While we’re talking about drinking—how long has your love affair with chocolate milk been going on?
Well, if you ever get to see photos of me from when I was a kid, you can tell I was very much into chocolate milk from a young age. I like all foods and drinks, but there’s something about chocolate milk. It is the most luxurious yet naïve drink that someone can enjoy.
Do you have a good homemade chocolate milk recipe, or is it always store bought?
I’m not going to bastardise the chocolate milk. There’re plenty of good ones out there. It’s also a treat; do you know what I mean? You don’t want to domesticise luxury.
On to the new album—”Danny Nedelko” is such a great song with a great message and video. Everyone in it seems so down for the cause. Did they know the concept?
Thanks! Yeah, it was explained. The idea was very simple. Often my ideas for videos come when I write the lyrics, because I write music quite visually. I just got Danny to explain the essence of the song, which is about celebrating compassion for people who are brave enough to start a new life and I just wanted to use the song as a reminder of the beauty and the humane element of the immigration debate—because sadly, there is one. It’s just about reminding people of the person behind the ‘them’.
Speaking of the immigration debate in the UK and throughout Europe, once Brexit actually takes effect, how do you think life will change in the UK?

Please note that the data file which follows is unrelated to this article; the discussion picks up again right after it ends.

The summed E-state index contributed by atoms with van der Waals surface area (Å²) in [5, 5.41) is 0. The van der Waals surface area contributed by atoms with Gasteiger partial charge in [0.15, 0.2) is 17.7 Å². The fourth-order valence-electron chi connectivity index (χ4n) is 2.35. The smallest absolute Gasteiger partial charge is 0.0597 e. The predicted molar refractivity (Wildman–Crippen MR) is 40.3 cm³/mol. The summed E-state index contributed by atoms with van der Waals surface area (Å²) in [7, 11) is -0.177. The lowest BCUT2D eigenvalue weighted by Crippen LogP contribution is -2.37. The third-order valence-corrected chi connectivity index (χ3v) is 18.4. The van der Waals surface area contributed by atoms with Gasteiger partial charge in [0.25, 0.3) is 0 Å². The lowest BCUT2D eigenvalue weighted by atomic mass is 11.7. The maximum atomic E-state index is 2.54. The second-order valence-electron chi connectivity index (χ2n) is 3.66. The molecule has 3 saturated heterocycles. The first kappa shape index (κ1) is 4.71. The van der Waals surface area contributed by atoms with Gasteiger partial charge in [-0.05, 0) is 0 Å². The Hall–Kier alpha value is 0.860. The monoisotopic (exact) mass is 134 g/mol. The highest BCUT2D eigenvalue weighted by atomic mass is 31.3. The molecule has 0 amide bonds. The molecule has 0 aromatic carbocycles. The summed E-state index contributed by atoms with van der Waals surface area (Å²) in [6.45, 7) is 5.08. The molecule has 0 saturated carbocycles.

I think that’s a really hard thing to predict for two reasons. One, I think the result of Brexit is different from the consensus of the country. I don’t think a lot of the people who voted for Brexit would vote for Brexit again. I think that the country’s mind has been changed due to the unprepared nature of our government and the people that were backing Brexit that openly said they don’t have a clue what they’re talking about. They’ve got no preparation for a Brexit plan because they didn’t think people would go for it cause it’s a really stupid thing to do.
Right. And the second thing, which is from that point, is that because the government have no idea how to prepare for Brexit, there’s no contingency plan, there’s no… if you can imagine, our whole law system has to go backwards in order to go forward because a lot of the laws in place are EU laws, so that involves not only crime but trade and health and safety and unions, everything. Our whole country is going to have to change. So, I don’t know what’s going to happen. But I think that sums up the country and in turn the world at the moment, which is that everyone feels a bit unsafe for their future and a bit uncertain.
Finally, the album closes on a pretty ferocious track, aptly titled “Rottweiler”. Do you think that anger can be productive, or is it a waste of time?
Anger can never be productive. Anger, if you ignore it and bottle it up, can manifest into something really unproductive. I think what I’ve learnt is that I can’t be ashamed of my anger, but what I can do is express it in a productive way. I think anything that you feel shouldn’t be ignored because there are reasons and a lifetime of experiences to drive those emotions. What you should do is embrace them and somehow allow them to kind of manifest into something productive or beautiful, like I’m trying to do. Otherwise if you bottle it up, it turns into idle violence, excuse the pun.